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Carle brings addiction medicine training to rural communities

Carle brings addiction medicine training to rural communities
The opioid epidemic isn’t a new problem. For many years, federal agencies, state and local governments, and providers and health care systems have been working to prevent opioid overdoses and related harms. But even with this collective focus, the data shows that we’ve still got significant work ahead to combat this crisis.
According to the Illinois Department of Public Health, in 2020, opioid overdose deaths among Illinois residents increased 32.7% from 2,219 deaths in 2019 to 2,944 deaths in 2020. And some of the communities we serve are among those most affected. Based on 2019 data, Vermilion County had the highest overdose rate in the state and Iroquois County reported one of the highest fatality rates from overdose in the state.  
Rural areas have been particularly affected by this epidemic, and yet those areas often lack sufficient infrastructure and resources to provide addiction treatment services. This is unfortunate, because medications to treat opioid addiction work well to help patients stay in remission. Access to treatment dramatically reduces the risk of death from overdose.
While the situation may look bleak, Carle is going to great lengths to improve these statistics and ensure people throughout central and southern Illinois are able to receive the care and support they need.
Through the State Opioid Response II Grant, Carle has dedicated resources to be a leader in addiction treatment and education. Carle is using its expertise to promote and develop resources while facilitating partnerships with and between community stakeholders. Such efforts include working with Community Health Initiatives to expand mobile addiction treatment services and forming a team of community outreach workers to engage local stakeholders throughout the Carle service area.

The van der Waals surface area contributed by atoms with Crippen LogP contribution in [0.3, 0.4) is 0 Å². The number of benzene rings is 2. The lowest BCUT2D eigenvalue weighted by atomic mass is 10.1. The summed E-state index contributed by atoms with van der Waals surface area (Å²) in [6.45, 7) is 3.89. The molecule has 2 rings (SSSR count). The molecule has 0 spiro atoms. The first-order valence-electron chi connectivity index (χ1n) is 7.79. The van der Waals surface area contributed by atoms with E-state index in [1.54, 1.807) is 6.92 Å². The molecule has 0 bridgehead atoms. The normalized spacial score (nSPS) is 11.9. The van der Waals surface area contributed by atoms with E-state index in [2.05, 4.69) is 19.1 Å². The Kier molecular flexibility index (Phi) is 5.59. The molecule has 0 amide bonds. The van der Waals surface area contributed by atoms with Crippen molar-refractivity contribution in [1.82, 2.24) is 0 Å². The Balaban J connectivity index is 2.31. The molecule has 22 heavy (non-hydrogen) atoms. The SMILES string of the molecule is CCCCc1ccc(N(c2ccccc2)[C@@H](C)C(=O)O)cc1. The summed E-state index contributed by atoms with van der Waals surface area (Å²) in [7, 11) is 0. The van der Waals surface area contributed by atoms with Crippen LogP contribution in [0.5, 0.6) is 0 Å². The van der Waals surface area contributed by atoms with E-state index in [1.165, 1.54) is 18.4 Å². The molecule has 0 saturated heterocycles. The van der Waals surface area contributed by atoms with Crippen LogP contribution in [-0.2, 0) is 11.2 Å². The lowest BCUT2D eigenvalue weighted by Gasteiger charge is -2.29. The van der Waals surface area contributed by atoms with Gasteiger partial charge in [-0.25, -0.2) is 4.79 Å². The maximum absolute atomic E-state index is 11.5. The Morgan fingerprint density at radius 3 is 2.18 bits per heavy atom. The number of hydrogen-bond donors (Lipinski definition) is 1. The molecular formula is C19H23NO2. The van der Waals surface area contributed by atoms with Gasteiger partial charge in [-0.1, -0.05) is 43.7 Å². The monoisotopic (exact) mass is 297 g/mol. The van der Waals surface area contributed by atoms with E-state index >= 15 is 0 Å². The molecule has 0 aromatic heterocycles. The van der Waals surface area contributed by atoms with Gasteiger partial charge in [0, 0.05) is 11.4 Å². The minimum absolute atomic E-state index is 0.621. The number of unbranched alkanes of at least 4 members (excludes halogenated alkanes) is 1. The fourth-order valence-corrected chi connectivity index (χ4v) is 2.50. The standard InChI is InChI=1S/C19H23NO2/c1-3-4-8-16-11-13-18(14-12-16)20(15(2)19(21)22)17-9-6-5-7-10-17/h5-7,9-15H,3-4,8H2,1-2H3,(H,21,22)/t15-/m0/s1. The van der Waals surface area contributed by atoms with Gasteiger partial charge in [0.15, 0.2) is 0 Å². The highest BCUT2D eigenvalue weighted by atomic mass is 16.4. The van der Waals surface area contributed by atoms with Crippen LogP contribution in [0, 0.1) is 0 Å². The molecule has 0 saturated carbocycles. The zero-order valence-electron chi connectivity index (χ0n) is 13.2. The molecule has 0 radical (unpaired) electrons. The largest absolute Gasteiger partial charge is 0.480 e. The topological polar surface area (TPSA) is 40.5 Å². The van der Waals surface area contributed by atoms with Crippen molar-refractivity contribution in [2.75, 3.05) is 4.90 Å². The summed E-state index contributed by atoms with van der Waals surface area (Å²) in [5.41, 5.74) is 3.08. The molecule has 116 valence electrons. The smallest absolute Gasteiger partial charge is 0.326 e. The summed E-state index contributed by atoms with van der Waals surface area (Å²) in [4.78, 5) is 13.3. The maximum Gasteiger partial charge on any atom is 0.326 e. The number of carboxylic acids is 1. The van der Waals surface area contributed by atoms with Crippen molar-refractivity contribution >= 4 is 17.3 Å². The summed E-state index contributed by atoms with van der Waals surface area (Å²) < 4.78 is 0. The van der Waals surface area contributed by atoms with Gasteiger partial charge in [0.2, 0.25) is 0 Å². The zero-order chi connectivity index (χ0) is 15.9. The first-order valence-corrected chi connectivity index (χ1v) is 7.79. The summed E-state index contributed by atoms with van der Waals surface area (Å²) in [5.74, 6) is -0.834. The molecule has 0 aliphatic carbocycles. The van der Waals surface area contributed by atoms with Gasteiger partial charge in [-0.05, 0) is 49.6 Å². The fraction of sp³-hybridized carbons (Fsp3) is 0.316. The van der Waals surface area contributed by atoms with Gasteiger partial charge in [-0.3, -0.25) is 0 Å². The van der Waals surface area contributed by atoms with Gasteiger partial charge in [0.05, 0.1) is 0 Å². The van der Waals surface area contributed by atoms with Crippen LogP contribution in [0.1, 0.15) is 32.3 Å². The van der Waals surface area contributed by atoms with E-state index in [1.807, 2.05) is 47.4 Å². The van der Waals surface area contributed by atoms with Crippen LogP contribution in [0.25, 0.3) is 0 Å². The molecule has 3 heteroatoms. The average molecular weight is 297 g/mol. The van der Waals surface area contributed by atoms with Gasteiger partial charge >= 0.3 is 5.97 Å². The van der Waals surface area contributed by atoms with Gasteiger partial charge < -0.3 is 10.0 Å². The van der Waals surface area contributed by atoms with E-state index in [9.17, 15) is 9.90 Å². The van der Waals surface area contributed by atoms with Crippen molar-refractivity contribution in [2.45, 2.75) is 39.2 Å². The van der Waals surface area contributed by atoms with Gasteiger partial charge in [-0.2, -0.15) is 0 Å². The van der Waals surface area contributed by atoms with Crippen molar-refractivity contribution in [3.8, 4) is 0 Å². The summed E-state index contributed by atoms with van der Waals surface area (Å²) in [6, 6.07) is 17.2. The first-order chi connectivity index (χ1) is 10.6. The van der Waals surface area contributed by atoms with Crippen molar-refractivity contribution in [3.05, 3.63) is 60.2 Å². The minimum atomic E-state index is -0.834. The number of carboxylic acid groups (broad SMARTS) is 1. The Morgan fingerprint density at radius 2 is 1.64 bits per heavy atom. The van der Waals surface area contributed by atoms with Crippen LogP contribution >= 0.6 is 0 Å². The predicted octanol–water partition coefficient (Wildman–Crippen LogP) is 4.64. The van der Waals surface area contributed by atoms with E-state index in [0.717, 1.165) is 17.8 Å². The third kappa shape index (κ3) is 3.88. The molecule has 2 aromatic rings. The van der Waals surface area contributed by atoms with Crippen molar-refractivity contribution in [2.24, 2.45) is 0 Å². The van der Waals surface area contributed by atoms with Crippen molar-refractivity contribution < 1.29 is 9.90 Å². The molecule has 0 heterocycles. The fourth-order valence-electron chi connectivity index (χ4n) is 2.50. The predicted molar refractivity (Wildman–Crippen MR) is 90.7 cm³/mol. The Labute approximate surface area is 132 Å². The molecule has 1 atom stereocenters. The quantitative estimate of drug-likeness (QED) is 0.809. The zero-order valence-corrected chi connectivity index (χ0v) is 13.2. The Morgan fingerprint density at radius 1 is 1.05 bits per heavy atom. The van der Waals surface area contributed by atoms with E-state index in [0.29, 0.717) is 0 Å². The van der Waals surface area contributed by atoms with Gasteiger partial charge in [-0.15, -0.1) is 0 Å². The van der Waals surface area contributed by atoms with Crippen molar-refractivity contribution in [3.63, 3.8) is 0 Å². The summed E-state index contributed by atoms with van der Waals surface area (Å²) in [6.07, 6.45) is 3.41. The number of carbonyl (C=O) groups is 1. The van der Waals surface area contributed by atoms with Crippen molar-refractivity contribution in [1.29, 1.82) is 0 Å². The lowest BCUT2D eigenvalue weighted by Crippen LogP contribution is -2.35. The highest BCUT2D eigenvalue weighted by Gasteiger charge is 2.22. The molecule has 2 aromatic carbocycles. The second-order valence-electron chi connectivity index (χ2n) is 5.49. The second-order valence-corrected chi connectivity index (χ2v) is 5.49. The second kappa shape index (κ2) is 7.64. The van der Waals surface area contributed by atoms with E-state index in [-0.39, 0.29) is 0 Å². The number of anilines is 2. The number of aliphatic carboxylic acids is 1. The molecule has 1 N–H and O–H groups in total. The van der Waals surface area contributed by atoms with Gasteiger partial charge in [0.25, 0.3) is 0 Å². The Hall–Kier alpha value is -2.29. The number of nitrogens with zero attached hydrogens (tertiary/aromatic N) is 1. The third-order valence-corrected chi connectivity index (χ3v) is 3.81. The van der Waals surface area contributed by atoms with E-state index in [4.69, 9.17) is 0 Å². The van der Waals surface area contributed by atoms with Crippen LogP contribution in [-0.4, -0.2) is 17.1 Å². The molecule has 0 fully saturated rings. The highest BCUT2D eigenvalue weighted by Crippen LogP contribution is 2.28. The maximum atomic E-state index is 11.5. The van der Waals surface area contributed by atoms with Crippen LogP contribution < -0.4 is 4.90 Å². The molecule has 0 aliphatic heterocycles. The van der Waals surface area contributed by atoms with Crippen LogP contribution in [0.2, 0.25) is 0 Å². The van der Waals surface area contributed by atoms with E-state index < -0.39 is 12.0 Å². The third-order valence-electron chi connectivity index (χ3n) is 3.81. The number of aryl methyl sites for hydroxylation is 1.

As part of this work, Carle recently launched its newest initiative – the Carle Opioid Use Disorder Treatment Fellowship ECHO Program, which welcomed 27 providers from various health systems across the state as its inaugural class. This program, which is also the focus of a multisite research study, trains rural providers in counties hardest hit by the overdose epidemic to treat patients addicted to opioids.
In this nine-month program, each provider – physician, physician’s assistant or nurse practitioner – attends an online intensive weekend training and then participates in a series of weekly webinars along with virtual learning sessions. During the series, fellows review patients they care for in their practice and receive feedback on best management strategies from a team of addiction experts.
According to James Besante, MD, Addiction Recovery, who is leading this fellowship program, this delivers much needed training to providers.
“The majority of healthcare providers currently in practice received little to no formal training in addiction medicine. Only recently has addiction curriculum become a requirement of medical training programs and what does exist is limited in scope,” Dr. Besante said.
This fellowship is helping address that gap by weaving together a network of providers, clinics and hospitals to better serve affected communities. The aim is to create a community of practice where providers can learn from each other.
“The overarching philosophy of Project ECHO is to democratize knowledge. Our ECHO Program was built using an existing model for collaborative medical education and care management known as Project ECHO (Extension for Community Healthcare Outcomes),” Dr. Besante said.